Former NBA star center Shaquille O’Neal has joined the other former players, who believe that today’s NBA is “soft” and not what it used to be, the Score reported.
During his recent visit to Hong Kong, O’Neal spoke about the “good old days”, saying that his wheelhouse era (the mid ’90s through to the mid ’00s) was softer than the NBA of the 1980s and before.
“It was actually kind of soft when I played, too,” O’Neal admitted. “Before I played, that was the real NBA, and I’m sure the guys that played before me would say that’s the real NBA.”
“But before I came in, with Mike (Jordan) playing against Detroit and the Bad Boys – that was the real NBA,” he added.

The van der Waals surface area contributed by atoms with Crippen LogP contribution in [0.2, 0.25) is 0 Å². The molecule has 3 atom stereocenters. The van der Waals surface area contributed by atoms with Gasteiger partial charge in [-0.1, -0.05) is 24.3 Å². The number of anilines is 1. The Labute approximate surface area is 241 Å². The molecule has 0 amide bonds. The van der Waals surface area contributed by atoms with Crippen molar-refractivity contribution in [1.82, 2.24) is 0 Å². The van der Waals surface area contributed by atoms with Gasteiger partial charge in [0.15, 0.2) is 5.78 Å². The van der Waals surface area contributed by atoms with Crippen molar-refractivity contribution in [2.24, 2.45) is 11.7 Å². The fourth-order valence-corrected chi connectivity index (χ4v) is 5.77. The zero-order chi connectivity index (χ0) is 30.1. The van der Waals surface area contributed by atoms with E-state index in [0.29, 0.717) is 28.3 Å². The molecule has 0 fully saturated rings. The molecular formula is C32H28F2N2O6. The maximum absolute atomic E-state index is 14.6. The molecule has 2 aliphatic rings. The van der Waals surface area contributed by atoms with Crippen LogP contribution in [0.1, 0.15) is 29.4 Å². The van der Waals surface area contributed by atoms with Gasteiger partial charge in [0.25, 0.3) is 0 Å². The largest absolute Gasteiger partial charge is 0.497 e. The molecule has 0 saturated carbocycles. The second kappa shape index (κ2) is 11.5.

“I kind of played in the soft era, also. And then of course, with me being dominant, everybody crying about the rules, that just made it more so. But now it’s very soft,” said O’Neal.
A dominant force in the NBA, Shaquille O’Neal was selected to 15 all-star Games, won four NBA titles (three with Los Angeles Lakers, one with Miami Heat). He is considered to be among the best centers ever to play in the NBA. O’Neal played in 1207 NBA games (1197 started), averaging 23.7 ppg, 10.9 rpg, 2.3 bpg in 34.7 minutes of action.
By the time O’Neal came into the league in the early ’90s, the pendulum had swung to the “no easy baskets” grinding, plugging styles employed by the Detroit Pistons and New York Knicks.
Once rule changes altered that (something O’Neal should be familiar with, as a victim of Hack-a-Shaq), it paved the way for today’s more offense-friendly style.
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